Use this URL to cite or link to this record in EThOS: http://ethos.bl.uk/OrderDetails.do?uin=uk.bl.ethos.577607
Title: Allosteric modulation of the CB1 receptor
Author: Kerr, Jamie
Awarding Body: University of Aberdeen
Current Institution: University of Aberdeen
Date of Award: 2013
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Abstract:
Bioactive compounds from Cannabis sativa have been used for millennia to alleviate the symptoms of a range of diseases. The physiological basis of effects such as analgesia, stimulation of hunger and reduction of inflammation was established in the late 20th century with the discovery of cannabinoid receptors but efforts to synthesise safe and potent drugs targeting these proteins have so far failed. The major barrier to research in this area is the instability of the receptors outside of biological settings, rendering elucidation of the binding sites by traditional means difficult. Certain small molecules can interact with the cannabinoid type 1 receptor (CB1) at locations distinct to the primary ligand docking site. Such allosteric modulation of the endocannabinoid system offers significant advantages over using orthosteric drugs and in this research a range of indole based structures were synthesised and tested in an attempt to improve the activity and drug-like nature of a lead compound. A partial structure-activity relationship was established, including the description of the most potent allosteric enhancer of CB1 so far reported. Efforts were also undertaken to investigate the allosteric binding environments using photoactivatable ligands based on a CB1 inhibitor. In combination with mutation studies and computer modelling this technique could allow the rational design of allosteric modulators, a task which is not trivial at present. Two photoactivatable compounds were synthesised and shown to interact with the receptor, with a method for isolating covalently labelled peptide fragments from other biomolecules demonstrated using “click chemistry” and a modified Wang resin. This work may find application in future investigations aiming to produce allosteric pharmaceuticals targeting CB1. Furthermore, the techniques described may be applied to study the binding site of a recently described allosteric endocannabinoid or could potentially be adapted to look at secondary binding domains in other G protein-coupled receptors.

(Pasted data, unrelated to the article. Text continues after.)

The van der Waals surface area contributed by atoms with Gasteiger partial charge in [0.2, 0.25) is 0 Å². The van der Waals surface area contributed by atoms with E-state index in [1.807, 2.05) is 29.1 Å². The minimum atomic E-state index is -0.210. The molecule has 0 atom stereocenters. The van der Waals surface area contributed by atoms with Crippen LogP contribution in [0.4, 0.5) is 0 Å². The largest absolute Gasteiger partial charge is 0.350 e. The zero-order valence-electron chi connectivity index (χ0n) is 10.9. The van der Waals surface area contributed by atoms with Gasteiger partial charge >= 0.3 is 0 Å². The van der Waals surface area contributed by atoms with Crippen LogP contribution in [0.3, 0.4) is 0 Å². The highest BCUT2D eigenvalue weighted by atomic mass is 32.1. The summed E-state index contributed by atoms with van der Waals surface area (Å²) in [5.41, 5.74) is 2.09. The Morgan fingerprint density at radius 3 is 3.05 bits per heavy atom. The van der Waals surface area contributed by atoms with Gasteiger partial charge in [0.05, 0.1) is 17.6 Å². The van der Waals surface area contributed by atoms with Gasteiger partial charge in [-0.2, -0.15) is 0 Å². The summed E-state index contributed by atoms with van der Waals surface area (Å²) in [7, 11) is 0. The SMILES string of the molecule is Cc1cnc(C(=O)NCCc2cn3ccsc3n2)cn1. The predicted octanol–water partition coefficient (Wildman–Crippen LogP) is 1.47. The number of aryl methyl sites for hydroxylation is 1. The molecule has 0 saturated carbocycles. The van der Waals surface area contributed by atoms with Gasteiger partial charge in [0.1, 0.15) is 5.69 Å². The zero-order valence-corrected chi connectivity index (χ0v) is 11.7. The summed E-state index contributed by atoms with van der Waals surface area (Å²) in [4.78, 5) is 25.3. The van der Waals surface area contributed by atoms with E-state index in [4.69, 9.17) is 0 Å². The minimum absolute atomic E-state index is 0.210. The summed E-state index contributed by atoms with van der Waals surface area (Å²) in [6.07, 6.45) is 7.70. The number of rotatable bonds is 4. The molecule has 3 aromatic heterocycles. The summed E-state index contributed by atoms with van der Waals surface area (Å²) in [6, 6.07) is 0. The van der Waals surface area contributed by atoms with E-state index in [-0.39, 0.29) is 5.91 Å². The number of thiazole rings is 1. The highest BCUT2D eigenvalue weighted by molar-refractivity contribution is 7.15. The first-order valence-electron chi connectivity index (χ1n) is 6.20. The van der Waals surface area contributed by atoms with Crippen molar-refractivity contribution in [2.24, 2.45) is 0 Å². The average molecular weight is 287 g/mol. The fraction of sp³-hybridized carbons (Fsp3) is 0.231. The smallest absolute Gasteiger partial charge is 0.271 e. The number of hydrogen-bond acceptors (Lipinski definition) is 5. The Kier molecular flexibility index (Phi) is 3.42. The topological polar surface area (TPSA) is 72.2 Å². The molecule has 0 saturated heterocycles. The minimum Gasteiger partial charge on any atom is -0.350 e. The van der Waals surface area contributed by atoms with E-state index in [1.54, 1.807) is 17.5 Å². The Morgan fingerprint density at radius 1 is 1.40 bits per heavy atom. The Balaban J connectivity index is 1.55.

Supervisor: Not available Sponsor: Not available
Qualification Name: Thesis (Ph.D.) Qualification Level: Doctoral
EThOS ID: uk.bl.ethos.577607  DOI: Not available
Keywords: Cannabinoids ; Endocannabinoids
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